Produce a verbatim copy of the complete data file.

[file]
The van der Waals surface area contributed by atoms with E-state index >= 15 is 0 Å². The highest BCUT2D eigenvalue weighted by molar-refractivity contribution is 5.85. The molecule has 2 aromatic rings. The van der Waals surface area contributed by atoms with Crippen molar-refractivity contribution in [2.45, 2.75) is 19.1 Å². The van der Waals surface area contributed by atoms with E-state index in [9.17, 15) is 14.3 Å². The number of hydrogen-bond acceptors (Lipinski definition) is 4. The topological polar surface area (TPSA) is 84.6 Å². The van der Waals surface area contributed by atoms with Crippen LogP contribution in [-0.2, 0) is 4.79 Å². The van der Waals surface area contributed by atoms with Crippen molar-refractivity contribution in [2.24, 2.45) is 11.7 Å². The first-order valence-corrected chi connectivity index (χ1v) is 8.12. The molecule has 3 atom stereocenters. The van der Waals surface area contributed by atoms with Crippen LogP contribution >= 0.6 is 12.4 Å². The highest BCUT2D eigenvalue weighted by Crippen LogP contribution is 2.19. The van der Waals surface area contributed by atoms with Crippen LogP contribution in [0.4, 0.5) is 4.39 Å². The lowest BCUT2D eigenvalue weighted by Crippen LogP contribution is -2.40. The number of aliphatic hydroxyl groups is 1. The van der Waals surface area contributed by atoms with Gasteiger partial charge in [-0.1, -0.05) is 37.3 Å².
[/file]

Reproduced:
The van der Waals surface area contributed by atoms with E-state index >= 15 is 0 Å². The highest BCUT2D eigenvalue weighted by molar-refractivity contribution is 5.85. The molecule has 2 aromatic rings. The van der Waals surface area contributed by atoms with Crippen molar-refractivity contribution in [2.45, 2.75) is 19.1 Å². The van der Waals surface area contributed by atoms with E-state index in [9.17, 15) is 14.3 Å². The number of hydrogen-bond acceptors (Lipinski definition) is 4. The topological polar surface area (TPSA) is 84.6 Å². The van der Waals surface area contributed by atoms with Crippen LogP contribution in [-0.2, 0) is 4.79 Å². The van der Waals surface area contributed by atoms with Crippen molar-refractivity contribution in [2.24, 2.45) is 11.7 Å². The first-order valence-corrected chi connectivity index (χ1v) is 8.12. The molecule has 3 atom stereocenters. The van der Waals surface area contributed by atoms with Crippen LogP contribution >= 0.6 is 12.4 Å². The highest BCUT2D eigenvalue weighted by Crippen LogP contribution is 2.19. The van der Waals surface area contributed by atoms with Crippen LogP contribution in [0.4, 0.5) is 4.39 Å². The lowest BCUT2D eigenvalue weighted by Crippen LogP contribution is -2.40. The number of aliphatic hydroxyl groups is 1. The van der Waals surface area contributed by atoms with Gasteiger partial charge in [-0.1, -0.05) is 37.3 Å².